A Step in Many Directions ; Disability and Gait Analysis? the Range of Options Open to Engineers Is a Lot Wider Than You Might Think, Says Mary Braid
Braid, Mary, The Independent (London, England)
Zoe Robertson, 27, uses her technological skill to help people walk. In the gait analysis laboratory at Derby Hospitals NHS Foundation Trust, Robertson studies the walking pattern of adults and children - many of whom have cerebral palsy - and then works out how to correct their movement or minimise the damage their gait is doing to other parts of the body, such as the spine.
It is fascinating work, but not what she envisaged when she decided at high school that she wanted to become an engineer. Nor did she contemplate the marrying of engineering, disability and medicine during the gap year she spent in a Tipton factory that made steel toecaps for safety shoes. But back then she had no idea of the breadth of work undertaken by the modern engineer.
"I didn't know until I was looking for a project subject for my final year at university that there was such a thing as rehabilitation engineering that focused on helping people with disabilities," she says. "But I did my final project in that area and then I got so interested that I decided to look for work like that on graduation. It's the contact with people and applying engineering to help them that appeals so much to me.
"I also like the way I have to work with doctors and physiotherapists to help patients. I also go to patients' homes and try to work out ways for them to have more control over their environment. I design single systems that allow them to control intercoms, lights and TVs. It helps people remain in their own homes and gives them more independence."
John Bristow, careers and education manager with SEMTA (Sector Skills Council for Science, Engineering and Manufacturing Technologies) explains that the engineering industry has undergone a revolution in the past few decades. The decline of the old industries such as steel making, car manufacturing and ship building has seen the overall numbers employed by the UK engineering sector fall from 3 million to around 1.8 million.
At the same time, automation and cheaper overseas labour has caused the number of low-level, unskilled jobs to dramatically fall in the UK. The old employment pyramid with a few highly skilled, university-educated engineers at the top, more craft and technician engineers in the middle and a mass of unskilled operatives at the bottom has gone. The sides of the pyramid have straightened and the areas of business open to engineers have broadened. One of the biggest problems facing the sector now is attracting clever pupils - achieving A-C at GCSEs - into the industry through apprenticeship schemes.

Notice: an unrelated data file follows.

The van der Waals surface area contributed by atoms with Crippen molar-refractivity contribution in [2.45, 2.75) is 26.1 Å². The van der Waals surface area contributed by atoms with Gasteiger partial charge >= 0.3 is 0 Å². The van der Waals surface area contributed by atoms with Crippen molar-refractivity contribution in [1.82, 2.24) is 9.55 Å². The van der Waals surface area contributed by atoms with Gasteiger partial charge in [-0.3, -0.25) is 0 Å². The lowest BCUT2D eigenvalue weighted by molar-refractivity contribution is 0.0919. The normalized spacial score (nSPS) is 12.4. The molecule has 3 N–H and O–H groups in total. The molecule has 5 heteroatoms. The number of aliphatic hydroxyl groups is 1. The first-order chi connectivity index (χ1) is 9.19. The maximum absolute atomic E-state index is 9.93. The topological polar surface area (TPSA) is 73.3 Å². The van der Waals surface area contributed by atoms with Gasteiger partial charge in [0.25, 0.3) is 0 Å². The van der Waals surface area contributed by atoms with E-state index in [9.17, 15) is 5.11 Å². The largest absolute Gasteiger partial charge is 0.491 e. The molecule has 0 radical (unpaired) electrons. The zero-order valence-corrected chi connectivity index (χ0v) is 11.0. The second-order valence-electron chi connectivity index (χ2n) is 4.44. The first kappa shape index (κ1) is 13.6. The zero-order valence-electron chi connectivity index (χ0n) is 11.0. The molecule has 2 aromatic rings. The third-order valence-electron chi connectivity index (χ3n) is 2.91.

"We are looking for more high-calibre graduates and apprentices," says Bristow. "There are fewer and fewer openings for the unskilled in engineering. The days of strict demarcation, enforced by unions, are also gone. Back then the electrical engineer would deal with the electrics of a machine but leave the mechanics to the mechanical engineer. Now it's a matter of multi-skilling."
One of the problems with selling the new engineering to school leavers, undergraduates and their parents is that engineering's old image - dirty hands and grimy factories - still dominates despite the modern additions of "clean" microchip labs and gait analysis centres.
Even Robertson, who challenges another old engineering stereotype as a female engineer, assumed that she would work in a traditional factory setting when she left university. Engineering's wider possibilities only gradually unfolded before her eyes. "It's a long, long way from what I thought I would do, but there are actually lots of opportunities in medical engineering. My aim now is to become a state-registered clinical scientist as well as a chartered engineer."
As well as breadth, modern engineering is trying to offer opportunities for more upward mobility to employees. …